Cocaine Cowboys 2


Crime / Documentary / History

IMDb Rating 6.7/10 10 3146 3.1K


Top cast

882.18 MB
English 2.0
25 fps
1 hr 39 min
Seeds 18

Movie Reviews

Reviewed by FreWeCo 8 / 10

A fascinating, well told story

A second Cocaine Cowboys documentary. For years many fans of the crime genre have only heard stories about Pablo Escobar and the Medellin Cartel, we now get a glimpse of the Miami 1980's cocaine era. The fast-paced documentary is directed by Bill Corben (Raw Deal) and edited by David Cypkin. A lot of real life Scarface stories. The documentary actually makes Scarface look like a choir boy. Truth is sometimes stranger than fiction definitely holds merit in this case. The documentary was received well by the crowd. The rap scene particularly seems to love the documentary. Songs were recorded in dedication of Griselda Blanco. DVD's were shot in dedication of Jon Roberts and Mickey Munday. The Miami premiere of CC2 even shows a person with a tattoo of Griselda Blanco on his arm. CC1 turned into a cult. Corben decided to make a second part.

While CC1 focused on the cocaine era on a large scale, CC2 focuses more on Charles Cosby and Griselda Blanco. Cosby was a big-time cocaine distributor in the Oakland area. The documentary shows the come up of Cosby, his relationship with Griselda Blanco during her stay in prison and we get some more information on Griselda during the cocaine era.

CC2 gives us more information on Blanco's childhood. It give us insight in what made this woman so ruthless. What I noticed from watching documentaries on Escobar and this documentary is that Escobar and Blanco grew up in horrific circumstances. It's not that surprising that they hold little value for human life. Columbia was in very bad shape at that time and it left a mark on the young generation.

CC2 is slower in pace then CC1 but that doesn't mean much. CC1 was very high paced. With CC2 Corben does an excellent job of grabbing the audience by the throat and never letting them go. CC2 uses cartoons to illustrate certain events. Not only does it look impressive visually, but it also illustrated the surrealness of the CC story. Of course this style is also used because you can look at the narrators face for so long before you get bored. The music used in this documentary is rap. Rap made specially for the documentary.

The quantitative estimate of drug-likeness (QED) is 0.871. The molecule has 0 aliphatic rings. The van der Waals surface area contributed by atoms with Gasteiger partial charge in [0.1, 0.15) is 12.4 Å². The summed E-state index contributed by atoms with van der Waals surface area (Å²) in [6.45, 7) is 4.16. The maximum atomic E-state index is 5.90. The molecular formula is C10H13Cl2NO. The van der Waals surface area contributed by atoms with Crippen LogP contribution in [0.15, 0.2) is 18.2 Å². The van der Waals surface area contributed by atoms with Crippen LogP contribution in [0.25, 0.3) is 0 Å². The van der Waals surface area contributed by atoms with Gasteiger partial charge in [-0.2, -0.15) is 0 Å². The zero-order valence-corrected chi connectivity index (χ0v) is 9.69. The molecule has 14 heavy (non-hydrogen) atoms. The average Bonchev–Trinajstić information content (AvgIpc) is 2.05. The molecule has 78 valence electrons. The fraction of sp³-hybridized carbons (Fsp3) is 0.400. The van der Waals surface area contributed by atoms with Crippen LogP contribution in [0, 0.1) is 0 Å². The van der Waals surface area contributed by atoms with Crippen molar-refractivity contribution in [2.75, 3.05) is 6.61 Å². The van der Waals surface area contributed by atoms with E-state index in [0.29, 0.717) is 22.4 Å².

The filmmaker does a good job of not only talking to the police about the Cocaine Cowboys but also talks to the Cocaine Cowboys themselves. CC2 has fewer interviews with officials. Cosby does most of the talking. This gives you insight in the cocaine business, but this is also tricky. You must remember you're dealing with big time criminals here. Cosby was head of the largest cocaine distribution network in Oakland and lover and close business partner of someone who's accused of being involved in more then 200 murders. He isn't going to give specific information about certain events, because he would be incriminating himself. Regardless of this I never really felt that I as the viewer was being lied to or was giving half truths. I think the filmmakers did the best they could to get this documentary as close to the truth as possible.

Bottom line: A fascinating, well told story. While some might enjoy it less then CC1, it's still good. With the focus on Oakland drug lord Charles Cosby and queen of cocaine Griselda Blanco.


Reviewed by joe-turner1976 5 / 10

Best movie to make a drinking game out of!

Have a drink whenever someone says "Know what I'm sayin".

Reviewed by view_and_review 3 / 10

Ga Ga for Griselda

This was one of the worst documentaries I've ever watched. Operating off of the strength of the first "Cocaine Cowboys," CC2 is a far cry from its predecessor. It's a single person narrative by Charles Anthony Crosby of his exploits in the crack game and his worship of Griselda Blanco aka the Godmother. When I say worship this is not an overstatement. This guy emotionally waxes on giving us a full detailed bio of Griselda, her rise to a powerful cocaine trafficker, and his romantic relationship with her.

Charles Anthony Crosby rambles on for almost two hours of which is mostly an ode to Griselda. He spits out one unverifiable story after another in his barely contrite/mostly laudatory life tale of drug dealing. To bolster his yarns were a few other cartoonish characters--and some actual cartoons--who heaped praise on their one-time cash cow and mentor in the crack game.

As much as he was telling I thought he had served time for his crimes. Apparently, he did not. So either there is a statute of limitations on all of his crimes or he was lying his ass off. This "documentary" was a way for him to let the world know how big he was in the crack game so maybe he'll be mentioned in the next Rick Ross rap song.

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